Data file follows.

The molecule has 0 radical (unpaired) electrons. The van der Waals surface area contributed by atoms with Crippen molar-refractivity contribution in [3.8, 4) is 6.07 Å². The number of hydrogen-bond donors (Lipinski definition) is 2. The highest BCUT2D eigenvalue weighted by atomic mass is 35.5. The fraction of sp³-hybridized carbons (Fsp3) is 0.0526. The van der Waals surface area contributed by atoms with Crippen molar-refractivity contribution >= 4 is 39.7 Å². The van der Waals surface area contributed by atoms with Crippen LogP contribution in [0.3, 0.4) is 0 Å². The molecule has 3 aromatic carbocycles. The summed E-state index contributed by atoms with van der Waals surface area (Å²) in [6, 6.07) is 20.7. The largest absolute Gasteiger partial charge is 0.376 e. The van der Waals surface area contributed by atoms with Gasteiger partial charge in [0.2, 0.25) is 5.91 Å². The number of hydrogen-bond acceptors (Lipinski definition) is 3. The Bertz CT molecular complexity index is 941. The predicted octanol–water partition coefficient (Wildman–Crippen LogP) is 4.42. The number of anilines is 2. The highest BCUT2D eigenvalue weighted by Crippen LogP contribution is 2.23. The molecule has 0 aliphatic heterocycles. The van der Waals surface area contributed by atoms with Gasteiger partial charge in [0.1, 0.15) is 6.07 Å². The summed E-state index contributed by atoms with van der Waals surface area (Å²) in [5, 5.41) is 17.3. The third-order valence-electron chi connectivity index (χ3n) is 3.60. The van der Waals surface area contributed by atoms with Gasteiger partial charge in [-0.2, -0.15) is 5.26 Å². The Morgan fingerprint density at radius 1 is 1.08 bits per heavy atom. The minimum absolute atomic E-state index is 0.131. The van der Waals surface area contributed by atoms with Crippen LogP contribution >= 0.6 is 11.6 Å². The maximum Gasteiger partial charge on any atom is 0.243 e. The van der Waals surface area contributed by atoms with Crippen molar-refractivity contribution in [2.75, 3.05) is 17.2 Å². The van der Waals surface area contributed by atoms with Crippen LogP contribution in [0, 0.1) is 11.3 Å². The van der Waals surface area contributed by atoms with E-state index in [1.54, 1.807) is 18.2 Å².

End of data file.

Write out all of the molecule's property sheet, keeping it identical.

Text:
The molecule has 0 radical (unpaired) electrons. The van der Waals surface area contributed by atoms with Crippen molar-refractivity contribution in [3.8, 4) is 6.07 Å². The number of hydrogen-bond donors (Lipinski definition) is 2. The highest BCUT2D eigenvalue weighted by atomic mass is 35.5. The fraction of sp³-hybridized carbons (Fsp3) is 0.0526. The van der Waals surface area contributed by atoms with Crippen molar-refractivity contribution >= 4 is 39.7 Å². The van der Waals surface area contributed by atoms with Crippen LogP contribution in [0.3, 0.4) is 0 Å². The molecule has 3 aromatic carbocycles. The summed E-state index contributed by atoms with van der Waals surface area (Å²) in [6, 6.07) is 20.7. The largest absolute Gasteiger partial charge is 0.376 e. The van der Waals surface area contributed by atoms with Gasteiger partial charge in [0.2, 0.25) is 5.91 Å². The number of hydrogen-bond acceptors (Lipinski definition) is 3. The Bertz CT molecular complexity index is 941. The predicted octanol–water partition coefficient (Wildman–Crippen LogP) is 4.42. The number of anilines is 2. The highest BCUT2D eigenvalue weighted by Crippen LogP contribution is 2.23. The molecule has 0 aliphatic heterocycles. The van der Waals surface area contributed by atoms with Gasteiger partial charge in [0.1, 0.15) is 6.07 Å². The summed E-state index contributed by atoms with van der Waals surface area (Å²) in [5, 5.41) is 17.3. The third-order valence-electron chi connectivity index (χ3n) is 3.60. The van der Waals surface area contributed by atoms with Gasteiger partial charge in [-0.2, -0.15) is 5.26 Å². The Morgan fingerprint density at radius 1 is 1.08 bits per heavy atom. The minimum absolute atomic E-state index is 0.131. The van der Waals surface area contributed by atoms with Crippen LogP contribution >= 0.6 is 11.6 Å². The maximum Gasteiger partial charge on any atom is 0.243 e. The van der Waals surface area contributed by atoms with Crippen molar-refractivity contribution in [2.75, 3.05) is 17.2 Å². The van der Waals surface area contributed by atoms with Crippen LogP contribution in [0, 0.1) is 11.3 Å². The van der Waals surface area contributed by atoms with E-state index in [1.54, 1.807) is 18.2 Å².